Bardo Teachings: The Way of Death and Rebirth – Venerable Lama Lödo
Snow Lion. 1982. 73pp. 0937938602.
I believe no religion has put as much thought and study into death, dying, and rebirth as Tibetan Buddhism has. The Bardo Thodol, or The Great Liberation through Hearing in the Between is the well-known (if poorly understood) Tibetan text on the process of dying, what is seen after death, and what happens to the consciousness. This book represents an expansion of the thoughts from the Bardo Thodol from an oral lineage granted by the Very Venerable Kalu Rinpoche.
While there are six Bardos, or Between States, only three of them relate to death; the Chikai Bardo, the Chonyi Bardo, and the Sipai Bardo. The Chonyi Bardo is the Bardo after death, and receives most of the focus in the Bardo Thodol, and as such is glazed over in this text. The Chikai Bardo, the Bardo of dying, and the Sipai Bardo, the Bardo of preparing and searching for the next rebirth, on the other hand are the main focus of the text. This book is not for people without a grounding in Tibetan Buddhism, it assumes a basic understanding exists of Buddhist principles, the Bardo Thodol and of the esoteric Buddhist symbolism used in Tibetan Buddhism.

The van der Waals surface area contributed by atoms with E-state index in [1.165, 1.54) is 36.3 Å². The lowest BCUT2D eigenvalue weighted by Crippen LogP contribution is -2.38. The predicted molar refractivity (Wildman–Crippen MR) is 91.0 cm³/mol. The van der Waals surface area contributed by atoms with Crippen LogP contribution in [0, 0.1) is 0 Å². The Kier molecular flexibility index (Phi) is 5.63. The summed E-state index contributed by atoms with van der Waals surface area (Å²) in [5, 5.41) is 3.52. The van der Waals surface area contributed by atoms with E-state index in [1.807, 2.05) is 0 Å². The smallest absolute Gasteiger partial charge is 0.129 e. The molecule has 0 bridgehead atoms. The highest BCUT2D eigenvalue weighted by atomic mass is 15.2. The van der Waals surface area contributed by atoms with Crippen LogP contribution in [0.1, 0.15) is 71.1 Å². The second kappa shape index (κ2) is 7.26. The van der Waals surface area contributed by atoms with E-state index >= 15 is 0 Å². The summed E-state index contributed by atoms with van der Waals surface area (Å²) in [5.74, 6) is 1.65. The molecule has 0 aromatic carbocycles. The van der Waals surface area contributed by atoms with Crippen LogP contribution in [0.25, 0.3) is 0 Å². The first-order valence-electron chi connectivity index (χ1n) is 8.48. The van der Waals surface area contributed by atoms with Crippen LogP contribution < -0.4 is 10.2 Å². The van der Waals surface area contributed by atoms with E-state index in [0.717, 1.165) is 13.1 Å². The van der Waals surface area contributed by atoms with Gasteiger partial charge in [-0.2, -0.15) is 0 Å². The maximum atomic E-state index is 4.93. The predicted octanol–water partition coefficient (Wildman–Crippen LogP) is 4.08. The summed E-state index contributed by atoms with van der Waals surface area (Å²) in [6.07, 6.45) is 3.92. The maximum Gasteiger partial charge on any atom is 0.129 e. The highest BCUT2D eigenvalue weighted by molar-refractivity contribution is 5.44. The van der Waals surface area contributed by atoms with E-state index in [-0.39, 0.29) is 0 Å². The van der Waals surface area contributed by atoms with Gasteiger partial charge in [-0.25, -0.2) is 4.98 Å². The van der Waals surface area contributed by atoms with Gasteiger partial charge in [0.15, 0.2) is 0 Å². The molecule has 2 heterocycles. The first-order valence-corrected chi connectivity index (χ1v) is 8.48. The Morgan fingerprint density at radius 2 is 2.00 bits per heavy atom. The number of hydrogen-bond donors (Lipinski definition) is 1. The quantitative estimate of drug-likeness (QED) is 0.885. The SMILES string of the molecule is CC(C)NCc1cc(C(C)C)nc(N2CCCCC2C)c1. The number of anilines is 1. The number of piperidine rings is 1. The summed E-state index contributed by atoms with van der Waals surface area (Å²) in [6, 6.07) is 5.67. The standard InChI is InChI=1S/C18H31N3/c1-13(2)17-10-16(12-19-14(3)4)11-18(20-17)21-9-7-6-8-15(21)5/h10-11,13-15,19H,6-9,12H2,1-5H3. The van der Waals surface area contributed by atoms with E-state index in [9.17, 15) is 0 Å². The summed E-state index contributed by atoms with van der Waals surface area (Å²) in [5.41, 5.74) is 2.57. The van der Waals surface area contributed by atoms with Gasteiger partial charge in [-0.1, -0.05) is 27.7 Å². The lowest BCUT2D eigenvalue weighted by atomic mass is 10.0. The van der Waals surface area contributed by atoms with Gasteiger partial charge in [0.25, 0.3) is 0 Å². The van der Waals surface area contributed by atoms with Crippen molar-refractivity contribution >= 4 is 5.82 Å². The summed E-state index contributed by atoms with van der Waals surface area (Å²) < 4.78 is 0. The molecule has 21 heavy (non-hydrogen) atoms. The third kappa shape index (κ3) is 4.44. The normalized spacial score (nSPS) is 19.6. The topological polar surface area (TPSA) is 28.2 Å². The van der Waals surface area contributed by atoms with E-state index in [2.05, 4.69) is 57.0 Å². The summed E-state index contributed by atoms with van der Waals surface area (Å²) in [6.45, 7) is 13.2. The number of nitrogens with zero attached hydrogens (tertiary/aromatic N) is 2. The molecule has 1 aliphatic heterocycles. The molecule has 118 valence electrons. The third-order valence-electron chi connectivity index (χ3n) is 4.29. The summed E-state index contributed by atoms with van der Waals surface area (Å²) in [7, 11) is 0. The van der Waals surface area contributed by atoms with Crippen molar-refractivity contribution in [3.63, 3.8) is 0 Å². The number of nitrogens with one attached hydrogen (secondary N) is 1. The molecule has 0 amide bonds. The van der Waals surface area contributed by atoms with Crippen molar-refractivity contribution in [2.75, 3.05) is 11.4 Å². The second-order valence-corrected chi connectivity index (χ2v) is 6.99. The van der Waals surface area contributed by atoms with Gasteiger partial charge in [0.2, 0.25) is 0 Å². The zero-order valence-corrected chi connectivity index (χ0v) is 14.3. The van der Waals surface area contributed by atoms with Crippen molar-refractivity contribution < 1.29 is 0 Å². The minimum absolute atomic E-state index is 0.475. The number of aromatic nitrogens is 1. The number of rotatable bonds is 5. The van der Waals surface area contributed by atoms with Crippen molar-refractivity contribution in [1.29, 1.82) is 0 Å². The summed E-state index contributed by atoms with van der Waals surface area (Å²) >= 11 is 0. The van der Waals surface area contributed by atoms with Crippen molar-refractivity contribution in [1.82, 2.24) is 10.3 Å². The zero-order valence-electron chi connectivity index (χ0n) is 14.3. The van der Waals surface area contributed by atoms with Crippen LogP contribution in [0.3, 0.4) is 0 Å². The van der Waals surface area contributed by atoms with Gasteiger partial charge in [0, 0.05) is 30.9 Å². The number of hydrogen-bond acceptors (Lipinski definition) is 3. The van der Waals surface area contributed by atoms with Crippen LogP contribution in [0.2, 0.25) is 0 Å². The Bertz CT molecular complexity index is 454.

There is little about the core of the teachings that can be easily explained, it is simply a detailed look at the process of dying and the state of the mind during death, and then an exploration of the experiences and processes that lead to rebirth. For those interested in the tradition, it is definitely an intriguing and insightful read. Lama Lödo finishes each chapter with a Question-Answer section, which contain many interesting points. The ones I found most interesting included that being under medication while dying is detrimental to rebirth because of the confusion it creates (16) which as someone with my medical history has often been a concern of mine, and that the experiences of the Bardos will be different without the religious background of Tibetan Buddhism (17). He says simply that the figures, deities, and images of the Bardo will be just colours and forms that will frighten and confuse people who aren’t Buddhist, where as I feel, considering the system, that without the background it would still be a relevant religious experience, instead of just a confusing light show.
Either way this is an interesting text, if you’ve read the Bardo Thodol and would like to see some aspects explained clearly and discussed this is probably a good place to start.